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June is scam awareness month. More people are falling victim to scammers posing as professionals from financial and legal services. Such cons now account for a fifth of all scams reported to Citizens Advice’s Consumer Service, CAB says. It saw a 6pc increase of these types of professional and financial scams reported to its Consumer Service this financial year. The median financial loss for all scams over this period was £330.
Citizens Advice and Trading Standards are sharing tips on how to avoid being scammed at events across the country as part of the government-backed campaign. Investment scams in particular – such as cryptocurrency, binary option investments, holiday timeshares – are on the rise, as the number of cases reported to Citizens Advice doubled this year compared to last.
One former finance professional fell for a clone investment scam, after investing £25,000 in a company she thought was legitimate. The scammer had set up a clone website in a regulated investment company’s name so it appeared legitimate. Citizens Advice helped her to report the scam to Action Fraud, her bank and the police.
One working mother turned to Citizens Advice after realising her cryptocurrency investment was a scam. She initially invested £500 in what she thought was Bitcoin and, after receiving daily calls about her growing investment, she continued to invest to a total of £40,000. Citizens Advice helped her take appropriate action.
Citizens Advice is urging anyone who thinks they may have been targeted by a scam to report it to authorities, through the police’s Action Fraud reporting line and the Citizens Advice consumer service on 03454 04 05 06.
Gillian Guy, Chief Executive of Citizens Advice, said: “Fraudsters are using new technology to peddle old tricks, posing as trustworthy professionals with persuasive offers. Anyone can fall victim to these sophisticated scams, but all too often it’s the victim rather than the scammer who are left feeling sheepish. This isn’t right. So, this year we want to break down the stigma around these serious crimes, which are targeted across all levels of society, yet remain under-reported.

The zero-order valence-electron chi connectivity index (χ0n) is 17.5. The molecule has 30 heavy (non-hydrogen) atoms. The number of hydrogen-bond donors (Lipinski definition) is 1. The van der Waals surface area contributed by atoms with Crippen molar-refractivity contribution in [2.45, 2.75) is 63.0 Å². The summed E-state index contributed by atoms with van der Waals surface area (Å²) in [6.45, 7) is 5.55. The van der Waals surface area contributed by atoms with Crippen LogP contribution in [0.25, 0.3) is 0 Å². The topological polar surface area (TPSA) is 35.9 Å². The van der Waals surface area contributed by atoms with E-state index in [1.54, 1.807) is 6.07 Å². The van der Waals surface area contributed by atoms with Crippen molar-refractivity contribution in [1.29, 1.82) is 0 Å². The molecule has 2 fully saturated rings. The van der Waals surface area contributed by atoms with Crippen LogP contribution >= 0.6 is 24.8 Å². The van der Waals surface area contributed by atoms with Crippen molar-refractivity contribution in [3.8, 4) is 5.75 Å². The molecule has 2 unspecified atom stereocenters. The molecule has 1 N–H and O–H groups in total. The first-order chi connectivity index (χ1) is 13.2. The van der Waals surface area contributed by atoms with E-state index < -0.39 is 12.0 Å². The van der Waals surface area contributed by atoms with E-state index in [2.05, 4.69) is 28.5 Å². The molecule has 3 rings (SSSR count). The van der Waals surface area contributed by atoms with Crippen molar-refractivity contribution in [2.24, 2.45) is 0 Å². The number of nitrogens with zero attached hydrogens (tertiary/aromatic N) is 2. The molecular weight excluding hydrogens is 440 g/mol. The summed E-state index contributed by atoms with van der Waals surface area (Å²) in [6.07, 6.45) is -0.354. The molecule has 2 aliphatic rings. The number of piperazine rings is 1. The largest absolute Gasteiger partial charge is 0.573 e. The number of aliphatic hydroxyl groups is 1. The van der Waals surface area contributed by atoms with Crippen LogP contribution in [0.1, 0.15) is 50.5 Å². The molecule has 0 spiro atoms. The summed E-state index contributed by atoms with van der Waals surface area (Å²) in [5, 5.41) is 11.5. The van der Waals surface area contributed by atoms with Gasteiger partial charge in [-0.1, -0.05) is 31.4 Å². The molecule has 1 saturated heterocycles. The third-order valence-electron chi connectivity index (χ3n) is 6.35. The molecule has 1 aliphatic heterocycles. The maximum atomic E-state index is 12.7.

“Scams Awareness Month is a great reminder that we should all become familiar with the common signs of scams. People can take action and report any potential scams to the authorities so scammers aren’t walking away with your money in their bank account.”
Department for Business Consumer Minister Andrew Griffiths said: “Scams like these can have devastating financial and personal costs to those affected. Anyone can fall victim, young or old, which is why I am pleased to work with Citizens Advice to break the stigma and encourage people to speak up. The Government has been cracking down on these crimes. National Trading Standards have stopped over eight million items of scam mail reaching UK customers in the past year alone.”
Martin Lewis, the founder of MoneySavingExpert.com, is suing Facebook in a campaigning lawsuit to stop scam ads.
Staffordshire Deputy Police and Crime Commissioner Sue Arnold supports Friends Against Scams. She says: “I am proud to be a SCAMbassador and would encourage all those that are interested in showing their support to join the campaign and be part of our #scambassador network. The tactics used by scammers leave victims socially isolated and ashamed of telling their friends and families what’s really going on behind closed doors. I’ve seen the emotional pain caused to victims of fraud, it hurts people emotionally, physically and financially. Often the emotional pain is the hardest.”
Advice on how to avoid a scam:
Be suspicious if you’re contacted out of the blue, even if it’s from a name you recognise
Don’t be rushed – you never need to make a decision straight away
If it sounds too good to be true, it probably is
Be wary if you’re asked to pay in an unusual way (such as vouchers)
Never send money to someone you have never met
Never give out your bank details unless you are certain you can trust the person contacting you
Walk away from job ads that ask for money in advance
Genuine computer firms do not make unsolicited phone calls to help you fix your computer
Suspect a scam? Hang up, wait five minutes to clear the line or use another phone to call
Persuasive sales patter? Just say: “No Thank You”